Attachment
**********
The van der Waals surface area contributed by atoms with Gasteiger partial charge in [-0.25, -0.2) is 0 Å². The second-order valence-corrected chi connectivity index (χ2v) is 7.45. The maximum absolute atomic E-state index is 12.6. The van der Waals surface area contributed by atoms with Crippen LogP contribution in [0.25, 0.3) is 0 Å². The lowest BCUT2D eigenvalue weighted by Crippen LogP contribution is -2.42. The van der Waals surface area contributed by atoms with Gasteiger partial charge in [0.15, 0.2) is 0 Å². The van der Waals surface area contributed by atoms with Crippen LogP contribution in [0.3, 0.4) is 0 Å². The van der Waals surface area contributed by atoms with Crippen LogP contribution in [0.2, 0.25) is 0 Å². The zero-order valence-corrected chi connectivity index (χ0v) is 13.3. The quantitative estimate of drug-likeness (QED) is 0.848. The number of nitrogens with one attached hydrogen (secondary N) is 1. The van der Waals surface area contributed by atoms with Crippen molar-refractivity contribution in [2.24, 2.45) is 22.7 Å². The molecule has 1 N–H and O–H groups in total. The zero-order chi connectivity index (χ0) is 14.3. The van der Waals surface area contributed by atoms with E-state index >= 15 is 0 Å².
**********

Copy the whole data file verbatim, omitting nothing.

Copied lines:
The van der Waals surface area contributed by atoms with Gasteiger partial charge in [-0.25, -0.2) is 0 Å². The second-order valence-corrected chi connectivity index (χ2v) is 7.45. The maximum absolute atomic E-state index is 12.6. The van der Waals surface area contributed by atoms with Crippen LogP contribution in [0.25, 0.3) is 0 Å². The lowest BCUT2D eigenvalue weighted by Crippen LogP contribution is -2.42. The van der Waals surface area contributed by atoms with Gasteiger partial charge in [0.15, 0.2) is 0 Å². The van der Waals surface area contributed by atoms with Crippen LogP contribution in [0.3, 0.4) is 0 Å². The van der Waals surface area contributed by atoms with Crippen LogP contribution in [0.2, 0.25) is 0 Å². The zero-order valence-corrected chi connectivity index (χ0v) is 13.3. The quantitative estimate of drug-likeness (QED) is 0.848. The number of nitrogens with one attached hydrogen (secondary N) is 1. The van der Waals surface area contributed by atoms with Crippen molar-refractivity contribution in [2.24, 2.45) is 22.7 Å². The molecule has 1 N–H and O–H groups in total. The zero-order chi connectivity index (χ0) is 14.3. The van der Waals surface area contributed by atoms with E-state index >= 15 is 0 Å².